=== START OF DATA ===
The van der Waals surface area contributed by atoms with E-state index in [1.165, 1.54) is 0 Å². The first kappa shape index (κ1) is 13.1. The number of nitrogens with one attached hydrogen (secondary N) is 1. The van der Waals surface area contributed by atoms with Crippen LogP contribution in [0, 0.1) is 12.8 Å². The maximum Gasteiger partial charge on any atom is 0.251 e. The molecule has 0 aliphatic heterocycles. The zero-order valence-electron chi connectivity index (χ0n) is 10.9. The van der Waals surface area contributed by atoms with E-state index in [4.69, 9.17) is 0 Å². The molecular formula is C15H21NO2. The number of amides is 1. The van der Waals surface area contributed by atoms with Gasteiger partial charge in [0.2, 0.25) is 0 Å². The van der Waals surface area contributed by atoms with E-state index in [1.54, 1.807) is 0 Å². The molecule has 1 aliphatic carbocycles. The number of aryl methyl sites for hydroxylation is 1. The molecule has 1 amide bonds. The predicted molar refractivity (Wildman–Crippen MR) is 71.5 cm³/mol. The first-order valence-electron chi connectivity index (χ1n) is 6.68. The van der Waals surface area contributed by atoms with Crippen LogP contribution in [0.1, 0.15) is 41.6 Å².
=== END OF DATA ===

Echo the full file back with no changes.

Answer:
The van der Waals surface area contributed by atoms with E-state index in [1.165, 1.54) is 0 Å². The first kappa shape index (κ1) is 13.1. The number of nitrogens with one attached hydrogen (secondary N) is 1. The van der Waals surface area contributed by atoms with Crippen LogP contribution in [0, 0.1) is 12.8 Å². The maximum Gasteiger partial charge on any atom is 0.251 e. The molecule has 0 aliphatic heterocycles. The zero-order valence-electron chi connectivity index (χ0n) is 10.9. The van der Waals surface area contributed by atoms with E-state index in [4.69, 9.17) is 0 Å². The molecular formula is C15H21NO2. The number of amides is 1. The van der Waals surface area contributed by atoms with Gasteiger partial charge in [0.2, 0.25) is 0 Å². The van der Waals surface area contributed by atoms with E-state index in [1.54, 1.807) is 0 Å². The molecule has 1 aliphatic carbocycles. The number of aryl methyl sites for hydroxylation is 1. The molecule has 1 amide bonds. The predicted molar refractivity (Wildman–Crippen MR) is 71.5 cm³/mol. The first-order valence-electron chi connectivity index (χ1n) is 6.68. The van der Waals surface area contributed by atoms with Crippen LogP contribution in [0.1, 0.15) is 41.6 Å².